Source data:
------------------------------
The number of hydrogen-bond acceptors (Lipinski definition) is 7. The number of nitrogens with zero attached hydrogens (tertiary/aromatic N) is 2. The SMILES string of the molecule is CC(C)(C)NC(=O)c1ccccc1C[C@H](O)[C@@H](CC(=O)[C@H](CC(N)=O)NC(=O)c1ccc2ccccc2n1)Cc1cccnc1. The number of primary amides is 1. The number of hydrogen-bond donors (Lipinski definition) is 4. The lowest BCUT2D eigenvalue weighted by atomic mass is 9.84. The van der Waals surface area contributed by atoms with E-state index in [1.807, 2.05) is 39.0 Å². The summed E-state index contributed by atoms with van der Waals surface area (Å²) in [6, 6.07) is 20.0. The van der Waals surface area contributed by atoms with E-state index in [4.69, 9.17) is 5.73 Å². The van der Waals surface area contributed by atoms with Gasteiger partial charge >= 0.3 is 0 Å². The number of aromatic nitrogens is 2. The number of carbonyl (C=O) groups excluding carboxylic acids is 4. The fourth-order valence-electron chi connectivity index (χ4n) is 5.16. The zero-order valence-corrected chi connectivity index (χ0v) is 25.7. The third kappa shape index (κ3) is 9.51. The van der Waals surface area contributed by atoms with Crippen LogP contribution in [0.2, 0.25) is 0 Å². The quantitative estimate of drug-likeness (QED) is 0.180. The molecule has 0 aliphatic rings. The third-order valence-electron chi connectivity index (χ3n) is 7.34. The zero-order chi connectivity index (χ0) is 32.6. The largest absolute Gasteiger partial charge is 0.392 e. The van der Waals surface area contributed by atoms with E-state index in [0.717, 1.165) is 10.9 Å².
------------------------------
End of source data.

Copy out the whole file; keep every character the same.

The number of hydrogen-bond acceptors (Lipinski definition) is 7. The number of nitrogens with zero attached hydrogens (tertiary/aromatic N) is 2. The SMILES string of the molecule is CC(C)(C)NC(=O)c1ccccc1C[C@H](O)[C@@H](CC(=O)[C@H](CC(N)=O)NC(=O)c1ccc2ccccc2n1)Cc1cccnc1. The number of primary amides is 1. The number of hydrogen-bond donors (Lipinski definition) is 4. The lowest BCUT2D eigenvalue weighted by atomic mass is 9.84. The van der Waals surface area contributed by atoms with E-state index in [1.807, 2.05) is 39.0 Å². The summed E-state index contributed by atoms with van der Waals surface area (Å²) in [6, 6.07) is 20.0. The van der Waals surface area contributed by atoms with E-state index in [4.69, 9.17) is 5.73 Å². The van der Waals surface area contributed by atoms with Gasteiger partial charge >= 0.3 is 0 Å². The number of aromatic nitrogens is 2. The number of carbonyl (C=O) groups excluding carboxylic acids is 4. The fourth-order valence-electron chi connectivity index (χ4n) is 5.16. The zero-order valence-corrected chi connectivity index (χ0v) is 25.7. The third kappa shape index (κ3) is 9.51. The van der Waals surface area contributed by atoms with Crippen LogP contribution in [0.2, 0.25) is 0 Å². The quantitative estimate of drug-likeness (QED) is 0.180. The molecule has 0 aliphatic rings. The third-order valence-electron chi connectivity index (χ3n) is 7.34. The zero-order chi connectivity index (χ0) is 32.6. The largest absolute Gasteiger partial charge is 0.392 e. The van der Waals surface area contributed by atoms with E-state index in [0.717, 1.165) is 10.9 Å².